Singapore's annual inflation slowed unexpectedly in February largely on account of lower contributions from food prices and services fees, a joint release from the Ministry of Trade and Industry and the Monetary Authority of Singapore showed Friday.
Inflation slowed for the third straight month to 4.6 percent from 4.8 percent a month ago. Economists had expected the annual rate to rise to 5 percent. The February's rate was the lowest since May 2011.
Food inflation moderated to 2.6 percent in February due to the seasonal fall in non-cooked food prices following the Chinese New Year. Moreover, services inflation eased slightly to 3 percent, partly mirroring the decrease in the cost of holiday travel.
On the other hand, a slightly sharper gain in car prices provided a partial offset to the lower contributions from food prices and services fees. Accommodation cost, which was up 10 percent, remained the single largest contributor to the annual inflation.
Month-on-month, consumer prices dipped 0.3 percent, after rising 0.9 percent in the preceding month.
Excluding costs of accommodation and private road transport, MAS core inflation slowed to 3 percent annually in February from 3.5 percent in January.
Nonetheless, both CPI and core inflation will remain elevated over the coming few months, at around 5 percent and 3 percent year-on-year, respectively before moderating gradually, the MAS and MTI said.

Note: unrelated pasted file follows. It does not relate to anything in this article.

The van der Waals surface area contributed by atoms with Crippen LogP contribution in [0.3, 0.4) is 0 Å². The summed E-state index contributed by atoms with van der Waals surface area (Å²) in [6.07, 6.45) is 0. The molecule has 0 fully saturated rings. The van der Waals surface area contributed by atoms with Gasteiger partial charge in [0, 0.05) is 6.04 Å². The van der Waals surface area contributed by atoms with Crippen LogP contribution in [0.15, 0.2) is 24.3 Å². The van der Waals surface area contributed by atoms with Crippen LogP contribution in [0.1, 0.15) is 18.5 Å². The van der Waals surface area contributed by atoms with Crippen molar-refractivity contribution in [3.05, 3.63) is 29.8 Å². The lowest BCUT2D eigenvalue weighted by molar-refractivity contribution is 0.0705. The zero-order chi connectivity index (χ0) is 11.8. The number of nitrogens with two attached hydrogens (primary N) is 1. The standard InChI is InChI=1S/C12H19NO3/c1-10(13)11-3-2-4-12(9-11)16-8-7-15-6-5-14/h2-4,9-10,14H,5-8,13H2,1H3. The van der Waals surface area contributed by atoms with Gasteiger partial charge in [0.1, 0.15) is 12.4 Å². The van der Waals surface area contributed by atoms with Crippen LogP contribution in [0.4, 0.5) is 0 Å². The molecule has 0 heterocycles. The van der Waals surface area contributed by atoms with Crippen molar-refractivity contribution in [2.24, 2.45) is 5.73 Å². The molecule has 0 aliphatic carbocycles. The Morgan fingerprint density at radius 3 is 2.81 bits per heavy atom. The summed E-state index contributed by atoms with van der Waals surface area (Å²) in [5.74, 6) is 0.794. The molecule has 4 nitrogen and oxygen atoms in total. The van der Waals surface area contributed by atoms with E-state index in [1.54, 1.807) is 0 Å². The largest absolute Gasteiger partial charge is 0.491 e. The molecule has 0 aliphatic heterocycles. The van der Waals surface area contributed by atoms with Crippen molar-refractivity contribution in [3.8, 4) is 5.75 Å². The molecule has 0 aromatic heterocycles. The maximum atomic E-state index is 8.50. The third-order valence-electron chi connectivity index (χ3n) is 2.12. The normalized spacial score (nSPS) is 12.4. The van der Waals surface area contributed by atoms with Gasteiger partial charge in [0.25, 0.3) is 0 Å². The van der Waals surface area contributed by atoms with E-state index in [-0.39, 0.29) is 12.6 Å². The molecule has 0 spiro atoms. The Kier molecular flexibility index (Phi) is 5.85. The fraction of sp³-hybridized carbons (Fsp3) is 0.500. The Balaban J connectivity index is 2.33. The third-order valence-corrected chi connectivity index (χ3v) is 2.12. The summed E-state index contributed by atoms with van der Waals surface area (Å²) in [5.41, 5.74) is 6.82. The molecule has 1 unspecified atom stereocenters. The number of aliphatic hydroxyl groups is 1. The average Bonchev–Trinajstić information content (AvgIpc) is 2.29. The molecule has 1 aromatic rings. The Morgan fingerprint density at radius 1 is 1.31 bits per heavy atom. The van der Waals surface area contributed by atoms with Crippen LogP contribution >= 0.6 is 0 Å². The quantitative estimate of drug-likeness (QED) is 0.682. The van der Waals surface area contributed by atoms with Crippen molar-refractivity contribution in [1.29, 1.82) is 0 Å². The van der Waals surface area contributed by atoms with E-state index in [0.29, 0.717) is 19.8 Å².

Currently, the 2012 forecasts for consumer price inflation and MAS core inflation remain at 2.5-3.5 percent and 1.5-2.0 percent respectively. These estimates are predicated on some moderation in domestic and external cost pressures in the second half of the year given the generally sluggish economic environment, the report said.
The forecasts will be reviewed if underlying price pressures turn out to be more persistent, it added.
In October, the Monetary Authority of Singapore loosened its policy stance amid weak growth outlook and expectations for a moderation in core inflation, by lowering the slope of the policy band, in turn allowing the Singapore dollar to appreciate at a slower pace.
by RTT Staff Writer
For comments and feedback: email@example.com
What parts of the world are seeing the best (and worst) economic performances lately? Click here to check out our Econ Scorecard and find out! See up-to-the-moment rankings for the best and worst performers in GDP, unemployment rate, inflation and much more.